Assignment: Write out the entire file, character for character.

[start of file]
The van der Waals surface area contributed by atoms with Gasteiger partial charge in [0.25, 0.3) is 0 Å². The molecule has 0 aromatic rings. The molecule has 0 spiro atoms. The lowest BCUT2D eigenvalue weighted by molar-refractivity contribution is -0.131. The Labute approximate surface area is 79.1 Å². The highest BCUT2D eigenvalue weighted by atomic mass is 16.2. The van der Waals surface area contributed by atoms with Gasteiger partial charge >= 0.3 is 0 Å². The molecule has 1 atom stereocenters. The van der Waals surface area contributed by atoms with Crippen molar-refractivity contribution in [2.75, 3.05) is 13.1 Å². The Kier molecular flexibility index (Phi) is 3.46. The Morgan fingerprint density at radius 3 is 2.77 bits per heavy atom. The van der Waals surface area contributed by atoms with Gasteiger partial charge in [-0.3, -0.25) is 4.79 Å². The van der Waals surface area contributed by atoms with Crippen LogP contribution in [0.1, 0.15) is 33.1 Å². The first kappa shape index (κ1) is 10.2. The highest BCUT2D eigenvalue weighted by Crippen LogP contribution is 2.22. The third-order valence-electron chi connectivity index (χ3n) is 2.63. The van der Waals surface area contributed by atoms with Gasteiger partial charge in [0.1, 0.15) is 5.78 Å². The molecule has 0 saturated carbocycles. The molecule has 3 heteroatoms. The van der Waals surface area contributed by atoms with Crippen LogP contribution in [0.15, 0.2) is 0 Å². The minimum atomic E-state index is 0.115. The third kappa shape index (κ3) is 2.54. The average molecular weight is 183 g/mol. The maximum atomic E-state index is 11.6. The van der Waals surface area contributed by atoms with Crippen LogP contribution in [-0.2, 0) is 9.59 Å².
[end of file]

The van der Waals surface area contributed by atoms with Gasteiger partial charge in [0.25, 0.3) is 0 Å². The molecule has 0 aromatic rings. The molecule has 0 spiro atoms. The lowest BCUT2D eigenvalue weighted by molar-refractivity contribution is -0.131. The Labute approximate surface area is 79.1 Å². The highest BCUT2D eigenvalue weighted by atomic mass is 16.2. The van der Waals surface area contributed by atoms with Gasteiger partial charge >= 0.3 is 0 Å². The molecule has 1 atom stereocenters. The van der Waals surface area contributed by atoms with Crippen molar-refractivity contribution in [2.75, 3.05) is 13.1 Å². The Kier molecular flexibility index (Phi) is 3.46. The Morgan fingerprint density at radius 3 is 2.77 bits per heavy atom. The van der Waals surface area contributed by atoms with Gasteiger partial charge in [-0.3, -0.25) is 4.79 Å². The van der Waals surface area contributed by atoms with Crippen LogP contribution in [0.1, 0.15) is 33.1 Å². The first kappa shape index (κ1) is 10.2. The highest BCUT2D eigenvalue weighted by Crippen LogP contribution is 2.22. The third-order valence-electron chi connectivity index (χ3n) is 2.63. The van der Waals surface area contributed by atoms with Gasteiger partial charge in [0.1, 0.15) is 5.78 Å². The molecule has 0 saturated carbocycles. The molecule has 3 heteroatoms. The van der Waals surface area contributed by atoms with Crippen LogP contribution in [0.15, 0.2) is 0 Å². The minimum atomic E-state index is 0.115. The third kappa shape index (κ3) is 2.54. The average molecular weight is 183 g/mol. The maximum atomic E-state index is 11.6. The van der Waals surface area contributed by atoms with Crippen LogP contribution in [-0.2, 0) is 9.59 Å².